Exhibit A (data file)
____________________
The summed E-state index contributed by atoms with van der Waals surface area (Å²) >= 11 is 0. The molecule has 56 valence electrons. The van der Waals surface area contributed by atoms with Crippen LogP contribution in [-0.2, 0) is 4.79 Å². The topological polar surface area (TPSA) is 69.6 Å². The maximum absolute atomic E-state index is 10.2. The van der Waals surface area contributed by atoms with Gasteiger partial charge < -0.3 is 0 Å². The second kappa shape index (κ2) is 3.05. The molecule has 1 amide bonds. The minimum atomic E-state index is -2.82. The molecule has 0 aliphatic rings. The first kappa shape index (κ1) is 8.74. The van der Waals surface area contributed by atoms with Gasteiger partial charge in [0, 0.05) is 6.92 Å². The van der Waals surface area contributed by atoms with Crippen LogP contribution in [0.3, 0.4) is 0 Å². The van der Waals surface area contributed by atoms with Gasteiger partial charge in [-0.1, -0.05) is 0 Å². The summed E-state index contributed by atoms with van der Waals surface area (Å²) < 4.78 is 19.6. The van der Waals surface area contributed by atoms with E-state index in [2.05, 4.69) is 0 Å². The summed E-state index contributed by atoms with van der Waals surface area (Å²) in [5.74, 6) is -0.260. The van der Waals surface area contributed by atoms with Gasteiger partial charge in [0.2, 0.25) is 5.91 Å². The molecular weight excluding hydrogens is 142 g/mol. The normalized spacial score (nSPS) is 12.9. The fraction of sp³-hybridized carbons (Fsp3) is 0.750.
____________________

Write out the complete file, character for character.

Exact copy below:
The summed E-state index contributed by atoms with van der Waals surface area (Å²) >= 11 is 0. The molecule has 56 valence electrons. The van der Waals surface area contributed by atoms with Crippen LogP contribution in [-0.2, 0) is 4.79 Å². The topological polar surface area (TPSA) is 69.6 Å². The maximum absolute atomic E-state index is 10.2. The van der Waals surface area contributed by atoms with Gasteiger partial charge < -0.3 is 0 Å². The second kappa shape index (κ2) is 3.05. The molecule has 1 amide bonds. The minimum atomic E-state index is -2.82. The molecule has 0 aliphatic rings. The first kappa shape index (κ1) is 8.74. The van der Waals surface area contributed by atoms with Gasteiger partial charge in [0, 0.05) is 6.92 Å². The van der Waals surface area contributed by atoms with Crippen LogP contribution in [0.3, 0.4) is 0 Å². The van der Waals surface area contributed by atoms with Gasteiger partial charge in [-0.1, -0.05) is 0 Å². The summed E-state index contributed by atoms with van der Waals surface area (Å²) < 4.78 is 19.6. The van der Waals surface area contributed by atoms with E-state index in [2.05, 4.69) is 0 Å². The summed E-state index contributed by atoms with van der Waals surface area (Å²) in [5.74, 6) is -0.260. The van der Waals surface area contributed by atoms with Gasteiger partial charge in [0.2, 0.25) is 5.91 Å². The molecular weight excluding hydrogens is 142 g/mol. The normalized spacial score (nSPS) is 12.9. The fraction of sp³-hybridized carbons (Fsp3) is 0.750.